A Mom's "Invitation" Helps Explain Why Our Food Safety Approach Is So Misguided
Much of the discussion here in recent weeks, whether about the National Animal Identification System (NAIS) or competitive exclusion, is really about food safety. Many of the comments on those topics are penetrating and insightful.
But while food safety is a hot political issue right now, the comments posted on this blog aren’t what the politicians are hearing.
They’re hearing from highly emotional consumers instead. A good example is embodied in an article I did for BusinessWeek.com a couple weeks ago, suggesting that HR 2749, the main federal food safety legislation making its way through Congress, will unfairly penalize small producers, and give the U.S. Food and Drug Administration too much power.
You’ll see that following the article are extensive comments from Donna Rosenbaum, the head of Safe Tables Our Priority (STOP). She says the article “is misleading, short-sighted and self-serving.” After questioning not only my logic, but my motives, she concludes, “I would like to invite Mr. Gumpert to spend one day at the bedside of a child on life support battling a foodborne disease. I believe that just might change his mind.”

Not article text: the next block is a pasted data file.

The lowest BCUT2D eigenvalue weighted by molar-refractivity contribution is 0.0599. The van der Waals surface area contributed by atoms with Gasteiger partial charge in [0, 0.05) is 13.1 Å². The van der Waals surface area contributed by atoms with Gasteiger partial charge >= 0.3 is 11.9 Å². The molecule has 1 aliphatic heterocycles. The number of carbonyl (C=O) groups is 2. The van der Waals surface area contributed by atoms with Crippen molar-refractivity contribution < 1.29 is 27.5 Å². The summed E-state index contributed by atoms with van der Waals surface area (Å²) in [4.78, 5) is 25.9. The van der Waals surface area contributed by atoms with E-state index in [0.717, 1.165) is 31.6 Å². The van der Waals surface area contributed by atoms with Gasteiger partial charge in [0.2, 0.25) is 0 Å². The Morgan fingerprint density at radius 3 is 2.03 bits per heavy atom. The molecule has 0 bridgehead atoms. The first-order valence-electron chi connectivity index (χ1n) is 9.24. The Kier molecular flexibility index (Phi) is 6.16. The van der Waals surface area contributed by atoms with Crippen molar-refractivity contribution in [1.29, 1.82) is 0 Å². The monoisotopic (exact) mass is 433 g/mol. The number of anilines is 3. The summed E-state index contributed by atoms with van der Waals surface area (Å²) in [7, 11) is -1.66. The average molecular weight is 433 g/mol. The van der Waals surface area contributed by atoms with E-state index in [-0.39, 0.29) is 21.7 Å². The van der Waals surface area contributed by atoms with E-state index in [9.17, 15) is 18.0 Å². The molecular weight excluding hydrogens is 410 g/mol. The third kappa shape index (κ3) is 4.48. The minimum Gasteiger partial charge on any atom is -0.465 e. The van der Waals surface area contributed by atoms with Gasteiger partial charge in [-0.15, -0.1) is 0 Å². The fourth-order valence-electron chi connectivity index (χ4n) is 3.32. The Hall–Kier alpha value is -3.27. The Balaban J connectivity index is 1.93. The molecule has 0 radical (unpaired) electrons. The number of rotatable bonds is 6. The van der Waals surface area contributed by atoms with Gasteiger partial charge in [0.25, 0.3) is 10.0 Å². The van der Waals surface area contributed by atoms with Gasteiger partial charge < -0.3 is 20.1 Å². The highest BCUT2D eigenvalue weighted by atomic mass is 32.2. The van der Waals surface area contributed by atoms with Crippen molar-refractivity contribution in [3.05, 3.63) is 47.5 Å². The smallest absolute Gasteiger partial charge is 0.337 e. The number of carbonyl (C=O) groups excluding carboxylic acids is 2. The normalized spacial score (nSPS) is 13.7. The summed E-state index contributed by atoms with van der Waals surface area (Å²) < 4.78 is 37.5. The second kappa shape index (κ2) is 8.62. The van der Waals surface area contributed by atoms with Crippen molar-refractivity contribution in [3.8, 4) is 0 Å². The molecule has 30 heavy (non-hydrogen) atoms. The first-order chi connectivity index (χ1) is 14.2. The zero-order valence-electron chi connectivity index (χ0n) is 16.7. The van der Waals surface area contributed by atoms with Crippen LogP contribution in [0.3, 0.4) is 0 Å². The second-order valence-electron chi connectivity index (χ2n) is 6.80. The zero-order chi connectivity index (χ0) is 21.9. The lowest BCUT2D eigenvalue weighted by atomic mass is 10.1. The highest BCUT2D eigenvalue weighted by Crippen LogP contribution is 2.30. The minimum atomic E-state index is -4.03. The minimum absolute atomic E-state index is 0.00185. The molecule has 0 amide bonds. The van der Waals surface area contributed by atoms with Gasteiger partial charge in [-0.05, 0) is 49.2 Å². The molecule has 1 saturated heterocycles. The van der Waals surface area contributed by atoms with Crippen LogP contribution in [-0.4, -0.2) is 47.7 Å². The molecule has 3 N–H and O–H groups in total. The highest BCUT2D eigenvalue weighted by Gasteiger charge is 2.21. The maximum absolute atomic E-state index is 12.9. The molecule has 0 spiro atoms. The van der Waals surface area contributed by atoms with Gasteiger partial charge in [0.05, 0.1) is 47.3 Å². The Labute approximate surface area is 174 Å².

We’ve had that discussion at length on this blog based on the illness of Chris Martin (attributed to contaminated raw milk), and the discussion involving his mom, Mary McGonigle-Martin (look up her name in the search function, and you’ll find much material). But basically, it illustrates the difficulty of separating out highly charged and tragic individual cases from rational public health policy decisions. More significant, it illustrates the challenges associated with trying to get at the real causes of food-borne illness—and relying instead on heavy-handed methods that may make a few victims feel good, at the expense of entire segments of producers who embody a way of life being gradually wiped away in this country.
Unfortunately, the politicians mainly hear from the Donna Rosenbaums of the world (along with Big Ag lobbyists), and those highly articulate enotional-laden individuals are very difficult to ignore if you have hopes of seeking re-election.